Is It Safe to Use Essential Oils While Pregnant

What Are Essential Oils?

Essential oils are plant abstracts made by steaming or pressing different parts of a plant to capture the compounds that produce fragrance. It can take several pounds of a plant to produce just one bottle of essential oils. 

When evaluating essential oils' effectiveness, research is promising, but the human clinical trials are mixed. Some studies show an improvement for people, while others show no improvement at all. 

The most common way essential oils are used during pregnancy is to help treat anxiety, aches, and lack of focus. There are many varieties of oils to choose from. Finding a high-grade quality variety is recommended. It’s also helpful to consult with your doctor before you start using essential oils while pregnant. 

Is It Safe to Use Essential Oils While Pregnant?

Essential oils come in different scents and qualities. Certain varieties are safe to use while pregnant while others should be avoided.

Essential oils that are good to use while pregnant:

  • Cardamom. Helps with morning sickness and nausea
  • Frankincense. Stimulates calm, relaxation, and a good night’s sleep 
  • Geranium. Promotes a positive mood 
  • German or Roman chamomile. Stimulates calm, relaxation, and a good night's sleep 
  • Ginger. Helps with morning sickness and nausea
  • Lavender. Stimulates calm, relaxation, and a good night's sleep 
  • Lemon. Improves your mood
  • Neroli. Stimulates calm, relaxation, and a good night's sleep 
  • Patchouli. Improves your mood
  • Petitgrain. Stimulates calm, relaxation, and a good night's sleep 
  • Rose and rosewood. Stimulates calm, relaxation, and a good night's sleep 
  • Sandalwood. Improves your mood
  • Wild orange. Improves your mood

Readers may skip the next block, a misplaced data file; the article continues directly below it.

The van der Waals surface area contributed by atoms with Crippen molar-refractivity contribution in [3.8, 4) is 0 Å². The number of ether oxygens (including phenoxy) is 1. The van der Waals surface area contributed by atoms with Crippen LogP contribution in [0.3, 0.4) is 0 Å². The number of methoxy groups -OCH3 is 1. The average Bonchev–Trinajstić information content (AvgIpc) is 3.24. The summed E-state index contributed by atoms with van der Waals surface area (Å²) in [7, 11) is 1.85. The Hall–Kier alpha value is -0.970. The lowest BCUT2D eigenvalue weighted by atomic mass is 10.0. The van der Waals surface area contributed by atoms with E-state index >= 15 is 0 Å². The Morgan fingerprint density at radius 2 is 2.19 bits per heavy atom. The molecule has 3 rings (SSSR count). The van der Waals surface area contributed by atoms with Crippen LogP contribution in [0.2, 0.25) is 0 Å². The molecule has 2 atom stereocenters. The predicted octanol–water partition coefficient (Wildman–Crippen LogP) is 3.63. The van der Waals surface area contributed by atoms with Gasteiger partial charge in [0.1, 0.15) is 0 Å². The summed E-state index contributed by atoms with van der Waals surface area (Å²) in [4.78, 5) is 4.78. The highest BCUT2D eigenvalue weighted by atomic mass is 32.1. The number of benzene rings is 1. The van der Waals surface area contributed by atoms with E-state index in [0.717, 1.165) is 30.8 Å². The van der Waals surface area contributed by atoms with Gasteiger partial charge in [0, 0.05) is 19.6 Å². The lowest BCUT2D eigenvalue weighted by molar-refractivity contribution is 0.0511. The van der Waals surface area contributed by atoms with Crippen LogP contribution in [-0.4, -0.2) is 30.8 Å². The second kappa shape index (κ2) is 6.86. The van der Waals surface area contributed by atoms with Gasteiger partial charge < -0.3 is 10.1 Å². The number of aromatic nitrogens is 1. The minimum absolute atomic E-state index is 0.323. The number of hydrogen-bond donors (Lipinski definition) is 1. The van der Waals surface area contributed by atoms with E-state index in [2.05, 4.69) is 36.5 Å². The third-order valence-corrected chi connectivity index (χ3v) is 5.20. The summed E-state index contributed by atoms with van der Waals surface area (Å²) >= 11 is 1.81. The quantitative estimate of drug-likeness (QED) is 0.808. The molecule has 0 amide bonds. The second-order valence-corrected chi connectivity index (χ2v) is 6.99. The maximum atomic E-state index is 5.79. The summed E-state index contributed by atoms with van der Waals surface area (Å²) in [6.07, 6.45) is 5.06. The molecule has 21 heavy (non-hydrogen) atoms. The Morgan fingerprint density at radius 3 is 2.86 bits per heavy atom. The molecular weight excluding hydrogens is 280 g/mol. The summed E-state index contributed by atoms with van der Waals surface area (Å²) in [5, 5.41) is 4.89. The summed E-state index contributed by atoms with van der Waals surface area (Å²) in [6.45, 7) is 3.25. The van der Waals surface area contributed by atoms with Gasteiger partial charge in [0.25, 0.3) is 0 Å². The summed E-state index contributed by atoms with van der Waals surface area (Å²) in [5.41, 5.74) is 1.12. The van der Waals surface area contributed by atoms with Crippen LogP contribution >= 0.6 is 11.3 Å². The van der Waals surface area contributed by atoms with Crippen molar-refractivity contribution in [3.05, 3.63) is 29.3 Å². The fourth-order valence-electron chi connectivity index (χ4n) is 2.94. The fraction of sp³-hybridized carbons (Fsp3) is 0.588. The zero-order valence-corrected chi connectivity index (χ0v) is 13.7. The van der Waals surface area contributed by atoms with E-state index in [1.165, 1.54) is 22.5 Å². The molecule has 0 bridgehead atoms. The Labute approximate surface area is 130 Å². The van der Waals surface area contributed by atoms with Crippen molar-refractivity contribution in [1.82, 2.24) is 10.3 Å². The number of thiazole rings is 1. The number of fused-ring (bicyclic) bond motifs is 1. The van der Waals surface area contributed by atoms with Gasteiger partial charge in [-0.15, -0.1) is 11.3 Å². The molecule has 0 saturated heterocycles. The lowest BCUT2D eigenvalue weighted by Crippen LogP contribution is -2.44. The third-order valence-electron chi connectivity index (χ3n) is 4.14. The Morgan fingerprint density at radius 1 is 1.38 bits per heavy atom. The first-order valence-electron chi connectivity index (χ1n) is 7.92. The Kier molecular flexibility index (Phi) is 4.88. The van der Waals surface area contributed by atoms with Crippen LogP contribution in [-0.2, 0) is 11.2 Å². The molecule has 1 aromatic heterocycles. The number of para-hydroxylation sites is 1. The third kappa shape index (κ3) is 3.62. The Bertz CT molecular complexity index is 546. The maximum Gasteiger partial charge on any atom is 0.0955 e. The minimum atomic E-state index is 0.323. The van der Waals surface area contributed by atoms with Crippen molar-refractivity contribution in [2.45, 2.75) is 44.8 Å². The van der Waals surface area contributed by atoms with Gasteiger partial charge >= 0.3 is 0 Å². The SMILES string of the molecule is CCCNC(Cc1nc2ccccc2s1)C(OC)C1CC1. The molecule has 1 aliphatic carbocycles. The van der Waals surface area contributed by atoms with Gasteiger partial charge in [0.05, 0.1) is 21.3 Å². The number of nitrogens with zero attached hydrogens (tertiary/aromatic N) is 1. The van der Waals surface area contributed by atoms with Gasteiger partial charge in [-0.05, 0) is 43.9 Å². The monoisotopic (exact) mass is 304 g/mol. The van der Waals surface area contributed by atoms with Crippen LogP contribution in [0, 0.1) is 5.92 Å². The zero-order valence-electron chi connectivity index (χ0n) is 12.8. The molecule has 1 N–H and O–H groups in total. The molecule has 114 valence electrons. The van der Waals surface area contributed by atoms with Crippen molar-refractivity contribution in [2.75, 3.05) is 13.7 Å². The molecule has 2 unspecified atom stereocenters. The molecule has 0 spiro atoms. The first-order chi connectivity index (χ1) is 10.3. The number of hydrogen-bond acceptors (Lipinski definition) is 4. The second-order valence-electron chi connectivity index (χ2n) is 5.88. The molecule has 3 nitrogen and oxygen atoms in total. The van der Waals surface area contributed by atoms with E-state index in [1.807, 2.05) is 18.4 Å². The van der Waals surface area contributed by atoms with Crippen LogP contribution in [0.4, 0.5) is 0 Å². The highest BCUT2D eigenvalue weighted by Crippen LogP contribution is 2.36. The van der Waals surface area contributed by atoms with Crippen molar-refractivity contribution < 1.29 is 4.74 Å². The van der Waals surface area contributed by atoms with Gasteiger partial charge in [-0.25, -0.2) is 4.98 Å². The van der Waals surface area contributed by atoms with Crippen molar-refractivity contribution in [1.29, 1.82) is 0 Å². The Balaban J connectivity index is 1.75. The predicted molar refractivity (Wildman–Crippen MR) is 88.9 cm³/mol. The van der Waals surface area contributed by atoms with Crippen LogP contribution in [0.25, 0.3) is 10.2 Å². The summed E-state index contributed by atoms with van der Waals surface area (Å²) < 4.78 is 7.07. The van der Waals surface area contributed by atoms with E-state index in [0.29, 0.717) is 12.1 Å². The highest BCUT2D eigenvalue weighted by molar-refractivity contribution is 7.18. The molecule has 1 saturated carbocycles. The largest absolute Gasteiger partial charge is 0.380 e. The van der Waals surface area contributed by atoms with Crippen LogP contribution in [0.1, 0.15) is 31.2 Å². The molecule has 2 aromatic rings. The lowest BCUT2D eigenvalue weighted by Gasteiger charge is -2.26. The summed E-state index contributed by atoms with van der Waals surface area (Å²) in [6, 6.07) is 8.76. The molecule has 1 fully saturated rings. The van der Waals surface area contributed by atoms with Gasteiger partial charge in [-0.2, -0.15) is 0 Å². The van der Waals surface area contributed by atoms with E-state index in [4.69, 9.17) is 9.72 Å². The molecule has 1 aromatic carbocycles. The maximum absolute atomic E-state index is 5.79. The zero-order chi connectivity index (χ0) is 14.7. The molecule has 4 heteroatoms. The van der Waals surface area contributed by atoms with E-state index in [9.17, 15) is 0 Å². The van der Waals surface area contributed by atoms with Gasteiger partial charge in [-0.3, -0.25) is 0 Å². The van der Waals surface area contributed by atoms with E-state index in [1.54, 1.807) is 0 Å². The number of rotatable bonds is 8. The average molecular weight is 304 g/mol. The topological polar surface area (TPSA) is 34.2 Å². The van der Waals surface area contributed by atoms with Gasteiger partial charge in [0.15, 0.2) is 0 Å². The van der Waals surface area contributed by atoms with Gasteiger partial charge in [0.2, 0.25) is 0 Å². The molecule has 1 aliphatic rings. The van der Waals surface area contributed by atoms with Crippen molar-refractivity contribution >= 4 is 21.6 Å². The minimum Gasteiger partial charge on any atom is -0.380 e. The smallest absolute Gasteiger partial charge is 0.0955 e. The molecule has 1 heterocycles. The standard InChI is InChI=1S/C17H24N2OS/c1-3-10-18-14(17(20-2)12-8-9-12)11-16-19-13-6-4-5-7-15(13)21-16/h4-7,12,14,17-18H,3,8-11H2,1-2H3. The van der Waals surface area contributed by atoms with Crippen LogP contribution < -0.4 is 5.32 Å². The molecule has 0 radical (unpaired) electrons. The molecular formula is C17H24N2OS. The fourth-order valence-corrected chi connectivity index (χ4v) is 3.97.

Here are some other essential oils thatshould not be used while pregnant:

  • Aniseed
  • Basil
  • Birch
  • Camphor
  • Clary Sage
  • Hyssop
  • Mugwort
  • Oak Moss
  • Parsley Seed or Leaf
  • Pennyroyal
  • Peppermint
  • Rosemary
  • Rue
  • Sage
  • Tansy
  • Tarragon
  • Thuja
  • Thyme
  • Wintergreen

How to Use Essential Oils Safely

If a doctor or midwife recommends essential oils to help you during pregnancy, use them carefully. A few good tips to keep in mind include:

  • Start with a small amount (maybe just a drop) and gradually increase based on your tolerance. Pregnancy can heighten sensitivity to smell which may make some essential oil scents overwhelming. Try putting a small amount of oil on a cotton ball or tissue and gently breathe in.
  • Avoid putting essential oils directly on the skin unless otherwise directed. Some essential oils can cause skin irritation or rash.
  • Don't ingest essential oils. There is not enough evidence to prove that this is safe.
  • Consult with your doctor and a qualified aromatherapist with questions or concerns.

Continued

Safety Risks of Using Essential Oils While Pregnant

Some people may experience an allergic reaction or skin irritation after using essential oils. You're more likely to have a bad reaction if you have atopic dermatitis or a history of reactions to topical products. 

Some essential oils that may carry a higher risk of causing an allergic or skin irritation include:

  • Oregano oil
  • Cinnamon bark oil
  • Jasmine oil
  • Lemongrass oil 
  • Ylang-ylang oil
  • Chamomile oil
  • Bergamot oil 

If you get a red, itchy rash or hives after using essential oils, contact your doctor as these symptoms are often signs of an allergic reaction. 

How to Find Quality Essential Oils

When shopping for essential oils, the most important thing to look for is quality. Not all essential oils are harvested the same way, and you might find that there’s something in them that’s not listed on the label.

Here are some tips to finding a quality essential oil.

  • Check the label. A good quality oil will include the plant's Latin name, information about ingredients and purity, and where the plant was grown.
  • Research the company. Buy products from reputable aromatherapy companies that have an established reputation and a few years in the industry.
  • Choose dark-colored glass containers. Highly concentrated oils can dissolve plastic over time, contaminating the oil. Glass bottles protect the product.
  • Avoid fragrance oils. Fragrance oils are made with perfume or a combination of chemicals that are not safe for aromatherapy. Look for pure form essential oils with 100% essential oil with no additives or fillers.
  • Compare prices. When it comes to essential oils, sometimes you get what you pay for. If an essential oil is being sold at a rock bottom price, chances are it isn’t pure and contains a large number of chemicals.
WebMD Medical Reference Reviewed by Dan Brennan, MD on March 05, 2021

Sources

SOURCES:

Hopkins Medicine: “Aromatherapy: Do Essential Oils Really Work?”

Mayo Clinic: “Essential oils and pregnancy.” 

Moreland OBGYN: “Essential oils and pregnancy.” 

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